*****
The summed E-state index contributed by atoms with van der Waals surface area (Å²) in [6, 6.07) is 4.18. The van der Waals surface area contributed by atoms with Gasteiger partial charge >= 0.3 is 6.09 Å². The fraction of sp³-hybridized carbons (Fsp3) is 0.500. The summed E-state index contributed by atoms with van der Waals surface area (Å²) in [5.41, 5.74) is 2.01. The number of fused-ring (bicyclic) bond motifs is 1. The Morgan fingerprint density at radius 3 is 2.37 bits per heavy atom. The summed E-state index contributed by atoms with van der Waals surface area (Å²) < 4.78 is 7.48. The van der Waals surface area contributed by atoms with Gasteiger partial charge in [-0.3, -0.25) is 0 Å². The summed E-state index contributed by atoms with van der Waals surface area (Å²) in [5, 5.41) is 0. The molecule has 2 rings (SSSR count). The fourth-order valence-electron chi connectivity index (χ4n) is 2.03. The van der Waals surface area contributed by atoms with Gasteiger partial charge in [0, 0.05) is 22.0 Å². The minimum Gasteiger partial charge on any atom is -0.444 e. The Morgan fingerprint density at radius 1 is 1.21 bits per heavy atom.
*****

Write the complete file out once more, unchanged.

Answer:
The summed E-state index contributed by atoms with van der Waals surface area (Å²) in [6, 6.07) is 4.18. The van der Waals surface area contributed by atoms with Gasteiger partial charge >= 0.3 is 6.09 Å². The fraction of sp³-hybridized carbons (Fsp3) is 0.500. The summed E-state index contributed by atoms with van der Waals surface area (Å²) in [5.41, 5.74) is 2.01. The number of fused-ring (bicyclic) bond motifs is 1. The Morgan fingerprint density at radius 3 is 2.37 bits per heavy atom. The summed E-state index contributed by atoms with van der Waals surface area (Å²) < 4.78 is 7.48. The van der Waals surface area contributed by atoms with Gasteiger partial charge in [-0.3, -0.25) is 0 Å². The summed E-state index contributed by atoms with van der Waals surface area (Å²) in [5, 5.41) is 0. The molecule has 2 rings (SSSR count). The fourth-order valence-electron chi connectivity index (χ4n) is 2.03. The van der Waals surface area contributed by atoms with Gasteiger partial charge in [0, 0.05) is 22.0 Å². The minimum Gasteiger partial charge on any atom is -0.444 e. The Morgan fingerprint density at radius 1 is 1.21 bits per heavy atom.